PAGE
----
The U.S. Food and Drug Administration sent warning letters to seven companies and one nutritionist who sell chemicals called chelators to treat autism, cardiovascular diseases and other conditions, informing them they are violating federal law.
"These products are dangerously misleading because they are targeted to patients with serious conditions and limited treatment options," said Deborah Autor, director of the Office of Compliance in the FDA's Center for Drug Evaluation and Research. "The FDA must take a firm stand against companies who prey on the vulnerability of patients seeking hope and relief." The FDA also cited several companies for selling heavy metal detection lab tests, stating they had not been approved by the agency, among other problems.
Despite a lack of scientific proof, alternative medicine practitioners have long touted chelation as a miraculous cure for a wide range of conditions, from Alzheimer's disease to Parkinson's disease. Most of the conditions are chronic, and most are incurable.
The letters come a year after a Chicago Tribune investigation found chelation treatment is popular among parents of children with autism, even though the therapy is dangerous and based on a disproven hypothesis that children with the disorder are actually suffering heavy metal poisoning.
Children undergo rounds of chelation therapy to leach heavy metals from the body, though most toxicologists say the test commonly used to measure the metals is meaningless and the treatment potentially harmful. Chelators are given by mouth, through IVs, in creams and by suppositories.
In 2008, the National Institutes of Health halted a controversial government-funded study of chelation before a single child with autism was treated. Researchers at Cornell University and University of California, Santa Cruz, had found that rats without lead poisoning showed signs of cognitive damage after being treated with a chelator.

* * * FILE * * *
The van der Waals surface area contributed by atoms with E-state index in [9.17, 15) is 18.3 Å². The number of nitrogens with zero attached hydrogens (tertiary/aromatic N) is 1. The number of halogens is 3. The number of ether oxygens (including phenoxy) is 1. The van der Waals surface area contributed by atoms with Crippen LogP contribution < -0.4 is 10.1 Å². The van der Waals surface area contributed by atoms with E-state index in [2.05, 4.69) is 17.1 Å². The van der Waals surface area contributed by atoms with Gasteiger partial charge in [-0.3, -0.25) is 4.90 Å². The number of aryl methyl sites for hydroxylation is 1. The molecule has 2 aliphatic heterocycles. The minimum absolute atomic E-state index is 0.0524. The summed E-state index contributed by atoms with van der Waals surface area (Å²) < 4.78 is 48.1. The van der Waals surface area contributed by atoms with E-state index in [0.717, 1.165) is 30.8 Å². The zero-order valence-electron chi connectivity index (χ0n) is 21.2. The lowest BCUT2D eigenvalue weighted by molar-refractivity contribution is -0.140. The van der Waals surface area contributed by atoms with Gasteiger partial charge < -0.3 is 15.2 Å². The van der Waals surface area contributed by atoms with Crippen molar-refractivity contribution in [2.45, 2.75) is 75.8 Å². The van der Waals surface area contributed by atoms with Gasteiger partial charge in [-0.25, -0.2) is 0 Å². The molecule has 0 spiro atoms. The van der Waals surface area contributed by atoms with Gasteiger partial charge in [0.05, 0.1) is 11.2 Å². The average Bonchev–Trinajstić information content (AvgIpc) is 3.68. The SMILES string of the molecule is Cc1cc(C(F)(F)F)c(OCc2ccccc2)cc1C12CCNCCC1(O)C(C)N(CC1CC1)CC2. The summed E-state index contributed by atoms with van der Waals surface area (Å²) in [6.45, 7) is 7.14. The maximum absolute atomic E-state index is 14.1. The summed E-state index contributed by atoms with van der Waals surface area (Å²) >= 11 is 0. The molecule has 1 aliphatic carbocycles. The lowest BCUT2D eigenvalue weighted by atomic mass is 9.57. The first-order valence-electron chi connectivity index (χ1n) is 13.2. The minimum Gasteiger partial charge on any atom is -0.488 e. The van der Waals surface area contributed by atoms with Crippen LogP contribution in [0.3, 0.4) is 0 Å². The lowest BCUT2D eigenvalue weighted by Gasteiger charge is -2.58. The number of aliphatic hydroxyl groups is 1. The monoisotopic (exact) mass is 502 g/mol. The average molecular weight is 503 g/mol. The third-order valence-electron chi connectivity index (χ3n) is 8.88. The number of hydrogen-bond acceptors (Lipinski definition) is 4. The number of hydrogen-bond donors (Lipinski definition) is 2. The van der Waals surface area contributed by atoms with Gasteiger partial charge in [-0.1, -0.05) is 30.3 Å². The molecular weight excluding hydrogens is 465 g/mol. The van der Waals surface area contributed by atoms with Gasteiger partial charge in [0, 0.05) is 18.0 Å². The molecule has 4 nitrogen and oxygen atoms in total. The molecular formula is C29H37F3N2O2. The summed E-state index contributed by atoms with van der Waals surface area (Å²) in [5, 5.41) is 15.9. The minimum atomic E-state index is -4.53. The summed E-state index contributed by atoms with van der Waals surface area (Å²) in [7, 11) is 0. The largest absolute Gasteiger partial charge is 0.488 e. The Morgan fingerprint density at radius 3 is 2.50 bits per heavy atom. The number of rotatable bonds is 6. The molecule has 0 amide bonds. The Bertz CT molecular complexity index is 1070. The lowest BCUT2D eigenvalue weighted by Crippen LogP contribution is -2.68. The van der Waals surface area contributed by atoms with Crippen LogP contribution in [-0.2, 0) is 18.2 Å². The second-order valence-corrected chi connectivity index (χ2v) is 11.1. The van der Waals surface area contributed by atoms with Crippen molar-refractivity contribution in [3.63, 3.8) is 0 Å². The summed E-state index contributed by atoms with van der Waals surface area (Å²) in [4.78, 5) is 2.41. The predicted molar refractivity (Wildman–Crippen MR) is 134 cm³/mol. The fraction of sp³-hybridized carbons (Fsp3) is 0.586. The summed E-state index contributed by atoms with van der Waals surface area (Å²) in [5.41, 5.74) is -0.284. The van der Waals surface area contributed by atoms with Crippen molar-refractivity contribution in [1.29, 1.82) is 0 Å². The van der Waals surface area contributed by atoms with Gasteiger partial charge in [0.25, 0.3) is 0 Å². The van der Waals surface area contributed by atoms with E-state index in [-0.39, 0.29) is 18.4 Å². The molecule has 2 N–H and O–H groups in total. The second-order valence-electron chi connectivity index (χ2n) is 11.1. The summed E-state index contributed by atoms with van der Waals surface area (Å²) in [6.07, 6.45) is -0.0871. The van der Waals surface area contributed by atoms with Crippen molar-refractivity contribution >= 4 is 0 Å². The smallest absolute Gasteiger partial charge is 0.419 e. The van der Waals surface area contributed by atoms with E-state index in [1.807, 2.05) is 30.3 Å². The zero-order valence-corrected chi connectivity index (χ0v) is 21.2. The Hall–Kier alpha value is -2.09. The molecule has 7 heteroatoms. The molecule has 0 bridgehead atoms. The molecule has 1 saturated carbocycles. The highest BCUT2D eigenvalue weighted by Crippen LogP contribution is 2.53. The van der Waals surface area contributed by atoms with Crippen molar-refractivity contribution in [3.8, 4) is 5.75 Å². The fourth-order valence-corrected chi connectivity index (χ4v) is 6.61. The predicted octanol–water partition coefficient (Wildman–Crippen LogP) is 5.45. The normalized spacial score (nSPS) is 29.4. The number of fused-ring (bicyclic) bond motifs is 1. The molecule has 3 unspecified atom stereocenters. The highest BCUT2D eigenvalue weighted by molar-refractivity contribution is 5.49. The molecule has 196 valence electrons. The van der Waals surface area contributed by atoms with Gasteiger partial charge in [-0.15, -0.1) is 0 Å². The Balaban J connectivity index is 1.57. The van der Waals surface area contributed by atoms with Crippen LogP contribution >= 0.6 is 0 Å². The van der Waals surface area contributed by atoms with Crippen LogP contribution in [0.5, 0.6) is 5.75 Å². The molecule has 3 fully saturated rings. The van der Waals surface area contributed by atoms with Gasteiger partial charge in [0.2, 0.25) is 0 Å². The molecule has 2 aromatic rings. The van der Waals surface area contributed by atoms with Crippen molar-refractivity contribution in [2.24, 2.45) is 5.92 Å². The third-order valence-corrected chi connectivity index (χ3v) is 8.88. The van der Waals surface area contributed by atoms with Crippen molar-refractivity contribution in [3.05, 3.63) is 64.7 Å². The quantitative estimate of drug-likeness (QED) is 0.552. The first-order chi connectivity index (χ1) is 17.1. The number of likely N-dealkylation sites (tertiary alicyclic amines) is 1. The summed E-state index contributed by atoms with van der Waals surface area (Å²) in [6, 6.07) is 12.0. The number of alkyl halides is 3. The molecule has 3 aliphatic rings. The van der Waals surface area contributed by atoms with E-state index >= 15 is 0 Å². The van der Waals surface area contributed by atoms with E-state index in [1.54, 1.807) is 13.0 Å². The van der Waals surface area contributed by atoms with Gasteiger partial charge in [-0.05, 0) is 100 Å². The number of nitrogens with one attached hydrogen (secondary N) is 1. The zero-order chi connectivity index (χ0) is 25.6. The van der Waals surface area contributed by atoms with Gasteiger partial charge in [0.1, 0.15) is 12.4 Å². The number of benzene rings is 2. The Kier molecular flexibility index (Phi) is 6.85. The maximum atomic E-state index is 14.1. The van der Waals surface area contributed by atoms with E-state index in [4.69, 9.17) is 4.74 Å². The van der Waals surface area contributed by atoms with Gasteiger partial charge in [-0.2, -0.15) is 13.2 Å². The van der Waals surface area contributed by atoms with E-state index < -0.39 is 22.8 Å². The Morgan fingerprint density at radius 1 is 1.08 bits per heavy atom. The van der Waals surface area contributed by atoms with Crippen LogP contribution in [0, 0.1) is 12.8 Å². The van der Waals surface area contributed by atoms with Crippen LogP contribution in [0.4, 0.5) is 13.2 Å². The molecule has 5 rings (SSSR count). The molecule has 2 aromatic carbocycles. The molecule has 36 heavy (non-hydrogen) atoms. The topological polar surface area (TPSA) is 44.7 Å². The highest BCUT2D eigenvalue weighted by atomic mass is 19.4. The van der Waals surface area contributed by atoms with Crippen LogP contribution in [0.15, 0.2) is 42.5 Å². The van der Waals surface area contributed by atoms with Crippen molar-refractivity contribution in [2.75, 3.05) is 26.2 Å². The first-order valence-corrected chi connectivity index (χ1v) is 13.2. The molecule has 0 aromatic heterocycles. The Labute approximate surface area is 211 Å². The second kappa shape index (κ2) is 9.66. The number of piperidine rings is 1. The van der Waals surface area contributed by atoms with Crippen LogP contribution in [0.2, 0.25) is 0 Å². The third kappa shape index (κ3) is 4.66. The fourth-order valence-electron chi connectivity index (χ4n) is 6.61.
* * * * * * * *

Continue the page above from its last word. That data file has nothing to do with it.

In 2005, a 5-year-old with autism had a heart attack and died while being intravenously chelated in the office of a Pennsylvania physician, according to court records.
This round of warning letters were sent to World Health Products, Hormonal Health, Evenbetternow, Maxam Nutraceutics, Maxam Laboratories, Cardio Renew, Artery Health Institute, Longevity Plus and Rhonda Henry, a nutritionist based in Nevada.
On Wednesday morning, Evenbetternow was still selling Kids Chelat on its Web site ($46.50 a bottle), one of the nine products cited in the warning letter. One testimonial cited by the letter was also still on the Web site: "The Kids Chelat totally changed my autistic son from a hand flapping hyper kid to a sweet mellow angel."
According to the company Web site, Kids Chelat contains "sodium EDTA." It is unclear whether the product contains disodium EDTA or calcium disodium EDTA.
According to the FDA, the agency has received reports of 11 deaths associated with the use of disodium EDTA, including five since 2003. Five of the deaths resulted from confusing disodium EDTA with calcium disodium EDTA.
In June, the FDA sent a warning letter to a maker of a supplement aimed at children with autism called OSR#1, based on chelators originally developed to treat wastewater in mining operations.
The product was the subject of a Tribune investigation published in January.
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